First things first: I am an idiot, I suck, and I don’t know what I’m talking about. “TV Party” isn’t even on this list!
Now that we’ve cleared that up, it’s worth mentioning that compiling a list of the reunited Black Flag’s “top 10” songs has proved to be a hell of a lot more difficult than I originally imagined. The band included 17 different members (including four lead vocalists), and over time steadily metamorphosed from an originator of hardcore punk to a jazz-metal art project with a slew of instrumental tracks. Comparisons are difficult to make — the Nervous Breakdown EP and the In My Head full-length album share only the band name and Greg Ginn in common. Furthermore, we all have our favorite vocalist, and fans’ dedication to the one they prefer can make it a surprisingly touchy subject.
Still, it is possible to enjoy music from across the band’s canon. Each album has something to offer — even the two worst full-lengths, Loose Nut and Family Man, feature a solid title track and one of the band’s best instrumentals, respectively. Both were on the cusp of making this list, but like the aforementioned “TV Party” were cut in the end to make room for more deserving candidates.
This might not be a definitive list, but I’ve done my best here to present 10 highlights from the band’s entire collective output. Some of you Henry Rollins fans might be content to take 10 of your favorite tracks from Damaged and call it a day; others (i.e., rabid Rollins haters) would take just about anything off of The First Four Years compilation than some of the band’s later recordings. However, this list decidedly does not play favorites with respect to the vocalists.
So enjoy — and let us know what your favorites are.
10. “Drinking and Driving” (In My Head , 1985, with Henry Rollins)
While rage and mental anguish are primary themes in much of Black Flag’s lyrical output, the band could also employ brutal sarcasm to make a point. This trait was evident throughout Black Flag’s career (see: “Six Pack,” “Slip It In,” “Wasted,” and “TV Party”), but is nowhere else as strong as on this anti-drunk driving track that appeared on the band’s final full-length: “Make sure to tell yourself that this is cool/And make sure to tell yourself that you have no choice/And make sure to tell your friends that they drive you to it/And that you can quit anytime/That you want.”
9. “Louie Louie” (single, 1981, with Dez Cadena; Everything Went Black, 1982, with Dez Cadena)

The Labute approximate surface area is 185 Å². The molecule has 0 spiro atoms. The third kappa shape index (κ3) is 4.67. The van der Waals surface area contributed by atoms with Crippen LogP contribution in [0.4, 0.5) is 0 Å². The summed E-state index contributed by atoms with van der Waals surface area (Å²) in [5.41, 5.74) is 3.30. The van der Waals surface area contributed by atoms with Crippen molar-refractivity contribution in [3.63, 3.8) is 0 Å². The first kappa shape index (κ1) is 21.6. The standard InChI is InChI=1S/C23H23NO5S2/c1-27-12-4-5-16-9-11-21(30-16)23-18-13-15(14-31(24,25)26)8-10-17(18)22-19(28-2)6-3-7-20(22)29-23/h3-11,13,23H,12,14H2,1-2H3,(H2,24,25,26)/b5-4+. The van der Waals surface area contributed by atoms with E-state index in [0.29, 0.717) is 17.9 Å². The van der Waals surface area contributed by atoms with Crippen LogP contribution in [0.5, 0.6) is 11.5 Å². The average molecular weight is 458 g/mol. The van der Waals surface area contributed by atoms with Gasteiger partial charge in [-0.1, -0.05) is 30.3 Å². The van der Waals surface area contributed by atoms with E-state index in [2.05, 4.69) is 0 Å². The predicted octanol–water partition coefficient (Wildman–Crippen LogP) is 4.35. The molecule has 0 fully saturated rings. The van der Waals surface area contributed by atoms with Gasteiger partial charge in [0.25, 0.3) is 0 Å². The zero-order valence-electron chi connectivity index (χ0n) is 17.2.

Black Flag’s first recording with their third vocalist, Dez Cadena, was a rendition of the most recorded song in history, this classic by Richard Berry. While perhaps not the most famous version (that distinction lies with The Kingsmen), nor the heaviest (Motorhead), it is without question the most violent and volatile, and perhaps the most memorable.
8. “Six Pack” (Six Pack, 1981, with Dez Cadena; Damaged, 1981, with Henry Rollins)
Recorded at the height of Black Flag’s popularity, “Six Pack” is the furious companion to the rowdy, goofy “TV Party,” a pair of songs that lampoon the stereotypical beer-swilling, do-nothing couch potato. While Dez Cadena’s version (included on the Six Pack EP released about 10 months prior to Damaged) is great, it’s the one with Henry Rollins on vocals that includes the classic line, “I’ve got a six pack, and nothing to do!”
7. “My War” (My War, 1984, with Henry Rollins)
My War was only the second full-length album released by Black Flag; however, counting EPs and the compilation Everything Went Black, it was the band’s seventh release overall, and marks the beginning of their transition away from short, fast hardcore punk songs. While the A side of My War includes a handful of tracks similar to those on Damaged, the B side features three sludgy, slow-paced songs, each more than six minutes in length.
Tracks such as the nearly seven-minute long “Scream” are memorable in their own right (and proved to be highly influential on a number of doom metal and grunge bands), but it is the album’s title track that is its indisputable high point. Oddly, though the song was written entirely by the band’s bassist Chuck Dukowski, he had been fired by Greg Ginn prior to the recording of the album, and does not perform.
6. “Black Coffee” (Slip It In, 1984, with Henry Rollins)
Only three months after the release of the spoken word/instrumental album Family Man, Black Flag put out their third album of 1984, Slip It In. By this time, the band had fully immersed its fan base in a world of confusion, mashing musical styles into an experimental punk/jazz/metal hybrid accompanied by lyrics that were alternatingly macho, sarcastic, and self-reflective — and frequently cringe-worthy.
Despite the identity crisis and the growing pains, it all comes together perfectly on “Black Coffee,” the album’s second track. Though just shy of five minutes in length, the explosive song moves along at a brisk pace, and speaks to the jealous, caffeine-fueled maniac inside us all.